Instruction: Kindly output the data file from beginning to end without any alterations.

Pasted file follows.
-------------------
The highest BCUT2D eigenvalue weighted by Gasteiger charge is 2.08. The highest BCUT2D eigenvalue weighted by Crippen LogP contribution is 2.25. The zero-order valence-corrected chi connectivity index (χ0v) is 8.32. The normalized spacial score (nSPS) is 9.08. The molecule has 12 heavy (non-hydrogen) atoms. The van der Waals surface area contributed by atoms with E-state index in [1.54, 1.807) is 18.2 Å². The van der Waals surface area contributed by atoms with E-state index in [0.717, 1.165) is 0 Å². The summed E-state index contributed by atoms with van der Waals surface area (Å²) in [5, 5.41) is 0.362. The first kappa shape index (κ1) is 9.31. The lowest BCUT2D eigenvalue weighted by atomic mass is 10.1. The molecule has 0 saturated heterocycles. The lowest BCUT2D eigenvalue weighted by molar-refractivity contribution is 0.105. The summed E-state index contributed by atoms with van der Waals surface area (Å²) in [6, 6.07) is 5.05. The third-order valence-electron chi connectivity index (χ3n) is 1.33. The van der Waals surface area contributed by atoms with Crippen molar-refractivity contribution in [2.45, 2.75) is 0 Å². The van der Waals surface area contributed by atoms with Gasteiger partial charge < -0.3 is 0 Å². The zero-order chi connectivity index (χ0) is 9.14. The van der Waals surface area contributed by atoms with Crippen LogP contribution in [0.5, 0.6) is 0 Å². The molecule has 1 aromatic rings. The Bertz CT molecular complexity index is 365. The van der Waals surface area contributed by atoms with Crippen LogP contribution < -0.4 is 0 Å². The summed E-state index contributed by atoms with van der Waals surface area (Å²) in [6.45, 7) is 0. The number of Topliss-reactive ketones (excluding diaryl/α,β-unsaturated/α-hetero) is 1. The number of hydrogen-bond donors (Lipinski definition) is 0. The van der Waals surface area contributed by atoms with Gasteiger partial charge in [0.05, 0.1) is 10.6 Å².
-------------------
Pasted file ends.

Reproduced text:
The highest BCUT2D eigenvalue weighted by Gasteiger charge is 2.08. The highest BCUT2D eigenvalue weighted by Crippen LogP contribution is 2.25. The zero-order valence-corrected chi connectivity index (χ0v) is 8.32. The normalized spacial score (nSPS) is 9.08. The molecule has 12 heavy (non-hydrogen) atoms. The van der Waals surface area contributed by atoms with E-state index in [1.54, 1.807) is 18.2 Å². The van der Waals surface area contributed by atoms with E-state index in [0.717, 1.165) is 0 Å². The summed E-state index contributed by atoms with van der Waals surface area (Å²) in [5, 5.41) is 0.362. The first kappa shape index (κ1) is 9.31. The lowest BCUT2D eigenvalue weighted by atomic mass is 10.1. The molecule has 0 saturated heterocycles. The lowest BCUT2D eigenvalue weighted by molar-refractivity contribution is 0.105. The summed E-state index contributed by atoms with van der Waals surface area (Å²) in [6, 6.07) is 5.05. The third-order valence-electron chi connectivity index (χ3n) is 1.33. The van der Waals surface area contributed by atoms with Crippen molar-refractivity contribution in [2.45, 2.75) is 0 Å². The van der Waals surface area contributed by atoms with Gasteiger partial charge < -0.3 is 0 Å². The zero-order chi connectivity index (χ0) is 9.14. The van der Waals surface area contributed by atoms with Crippen LogP contribution in [0.5, 0.6) is 0 Å². The molecule has 1 aromatic rings. The Bertz CT molecular complexity index is 365. The van der Waals surface area contributed by atoms with Crippen LogP contribution < -0.4 is 0 Å². The summed E-state index contributed by atoms with van der Waals surface area (Å²) in [6.45, 7) is 0. The number of Topliss-reactive ketones (excluding diaryl/α,β-unsaturated/α-hetero) is 1. The number of hydrogen-bond donors (Lipinski definition) is 0. The van der Waals surface area contributed by atoms with Gasteiger partial charge in [0.05, 0.1) is 10.6 Å².